An analysis of marital freedom around the world by Hiddush, an Israeli organization that seeks to implement freedom of religion and equality as guaranteed by Israel’s Declaration of Independence, gave Israel a score of zero — the only self-regarding “Western” country to receive that grade. Only marriages that follow Orthodox rules, with officiation by Orthodox rabbis, are permitted to take place in Israel; civil marriages, including intermarriages, can only be obtained outside the country, usually in Cyprus.

For Jewish women, the absence of civil divorce is a particular affliction. As administered by state-sponsored Orthodox (mostly ultra-Orthodox) rabbinical courts, a divorce (a “gett” in Hebrew) can be legally initiated only by a man, so a woman seeking a divorce must get her husband’s agreement — often at great cost — or she becomes an agunah, a “chained woman,” unable to remarry. The recent Israeli film “Gett: The Trial of Viviane Amsalem,” vividly displays the almost hopeless plight of an Israeli woman victimized year after year by a patriarchal rabbinical court that refuses to grant her an escape from a loveless marriage simply because her husband will not agree to let her go. Other such case histories are described in detail in Sztokman’s book. Women’s rights organizations estimate there to be some 10,000 agunot, many with abusive husbands, in Israel.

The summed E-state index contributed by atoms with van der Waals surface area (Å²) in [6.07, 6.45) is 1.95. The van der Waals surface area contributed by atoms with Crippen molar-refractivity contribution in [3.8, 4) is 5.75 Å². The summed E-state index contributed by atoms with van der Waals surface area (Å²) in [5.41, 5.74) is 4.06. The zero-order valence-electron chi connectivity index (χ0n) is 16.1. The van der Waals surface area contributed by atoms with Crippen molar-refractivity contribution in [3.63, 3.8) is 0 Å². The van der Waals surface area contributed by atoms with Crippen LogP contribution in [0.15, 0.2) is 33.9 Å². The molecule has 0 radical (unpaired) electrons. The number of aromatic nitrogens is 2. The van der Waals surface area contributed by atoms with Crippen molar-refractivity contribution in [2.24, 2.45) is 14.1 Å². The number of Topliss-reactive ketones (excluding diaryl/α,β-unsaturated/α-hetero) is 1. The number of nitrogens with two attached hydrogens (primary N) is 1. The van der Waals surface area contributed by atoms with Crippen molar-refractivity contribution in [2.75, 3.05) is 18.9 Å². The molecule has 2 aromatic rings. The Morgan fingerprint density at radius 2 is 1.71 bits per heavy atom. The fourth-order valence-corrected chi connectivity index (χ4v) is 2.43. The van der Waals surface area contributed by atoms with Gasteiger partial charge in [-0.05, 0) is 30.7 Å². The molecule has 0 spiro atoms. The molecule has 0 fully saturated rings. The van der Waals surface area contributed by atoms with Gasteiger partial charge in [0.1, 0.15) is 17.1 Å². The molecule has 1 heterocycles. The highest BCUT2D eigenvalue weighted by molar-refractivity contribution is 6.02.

Sztokman’s book ignores the 20 percent of the Israeli population that is Arab, as well as the Palestinians living in the West Bank and Gaza Strip. Indeed, the only quarrel she has with the Israel Defense Force is that the duties and opportunities for participation and advancement offered to women are not equal to those offered to men. At the same time, however, she emphasizes that the war on women is not unique to Israel.

Her book concludes with a list of twenty Israeli organizations, some with links to the diaspora, that continue to be involved in the struggle for women’s rights and equality. Prominent on the list is The New Israel Fund (NIF), which also works for civic equality between Israeli Arabs and Jews, and has recently been vigorously attacked by the Israeli right as “anti-Zionist” and “foreign” to Israel. Unlike the secular NIF, most of the organizers involved with feminist issues in Israel are religious, often Orthodox, women. The dwindling secular majority, who live in their own enclaves and are to some extent shielded from some (but not all) of the blatant discrimination against women described in Sztokman’s book, are more passive in their response to gender segregation and discrimination, seeing it as problem within Orthodoxy more than as a society-wide issue. Just as many Israelis are able to live in indifference to “the situation” with the Palestinians, so do they tolerate the “quaint” religious practices that taint Israeli democracy.

Norman Epstein is a chemical engineer, a libertarian socialist and a member of Independent Jewish Voices Canada.